Talks to introduce outdoor nursery to park in Aberdeen

An outdoor nursery could be introduced to a park in Aberdeen, inspired by a Scandinavian approach to education.

A pilot project has been proposed by Aberdeen City Council which would see Duthie Park used as the base for a new early years facility catering for children aged from two to five.

The practice follows the principle that children’s education should feature a combination of more traditional nursery provision and extended outdoor learning.

There are currently outdoor nurseries across Scotland including in Glasgow, Fife and Perthshire, as well as the opening of the Mucky Boots Nature Kindergarten in Aberdeenshire last year.

The plans are expected to be brought before Aberdeen City Council elected members for consideration this year.

The co-leader of Aberdeen City Council, Jenny Laing said: “The aim of the outdoor project is to strengthen wellbeing and provide conditions that will achieve better outcomes for the city’s youngest children, recognising that over the years lifestyles have become more sedentary and the traditional benefits of the outdoor environment are not always being maximised.

“Research shows that higher levels of active play are associated with higher academic attainment – but just as importantly helps improve motor skills and has great advantages in terms of physical and mental health, which are so important in terms of giving children the best possible start in life.”

The plan is part of a package being developed as the council works towards meeting the entitlement to 1,140 hours annually of early learning and childcare for each child in Scotland by 2020.

Investment in new nursery facilities in areas including Tillydrone, Torry and Northfield, is included in the strategy and opportunities to utilise school buildings outside of core hours will also be embraced.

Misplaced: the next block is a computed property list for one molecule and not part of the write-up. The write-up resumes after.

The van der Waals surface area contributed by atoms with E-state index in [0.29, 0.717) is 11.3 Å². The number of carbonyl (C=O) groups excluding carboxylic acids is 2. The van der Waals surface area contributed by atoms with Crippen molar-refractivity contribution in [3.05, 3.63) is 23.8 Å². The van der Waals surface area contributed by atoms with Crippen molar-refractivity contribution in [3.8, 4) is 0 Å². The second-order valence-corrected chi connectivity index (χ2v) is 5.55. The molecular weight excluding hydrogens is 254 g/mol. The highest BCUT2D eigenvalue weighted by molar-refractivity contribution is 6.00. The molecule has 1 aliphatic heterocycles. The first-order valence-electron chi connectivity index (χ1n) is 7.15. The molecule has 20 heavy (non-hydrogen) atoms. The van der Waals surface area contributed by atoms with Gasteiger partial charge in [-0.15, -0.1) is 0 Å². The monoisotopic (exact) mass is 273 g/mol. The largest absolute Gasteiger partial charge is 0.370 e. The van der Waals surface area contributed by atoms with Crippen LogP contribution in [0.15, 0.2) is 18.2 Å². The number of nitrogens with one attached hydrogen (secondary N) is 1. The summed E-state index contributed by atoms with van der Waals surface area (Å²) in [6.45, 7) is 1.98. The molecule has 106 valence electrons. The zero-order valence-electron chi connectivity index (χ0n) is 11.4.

The organisation, Inspiring Scotland, has previously worked with local authorities across the country to enhance and increase outdoor play provision for children.

Chief executive Celia Tennant welcomed the council’s move to introduce the facility.

She said: “Being outdoors, being active and having fun is so important for children’s health and wellbeing, and their learning and development.

“Providing our young children with the opportunity to explore the outdoors within their own communities is a fantastic way both to let their imaginations run free in contact with nature and to anchor them with an appreciation and sense of ownership of the natural greenspaces around them.

“Our work establishing outdoor nurseries with Glasgow City Council and local partners is proof that growing up in a city should be no barrier to playing, exploring and learning outdoors.”

Inspiring Scotland’s Thrive Outdoors team is funded by Scottish Government to support eight local authorities to enhance and increase their outdoor play provision to help them meet the Scottish Government commitment to a near doubling of funded hours of early learning and childcare.

Ms Tennant added: “While Aberdeen is not one of the eight councils, we have met officials and visited some of their proposed sites and we are delighted to hear that plans for an outdoor nursery in Duthie Park have come to fruition – we wish the nursery every success in future.”

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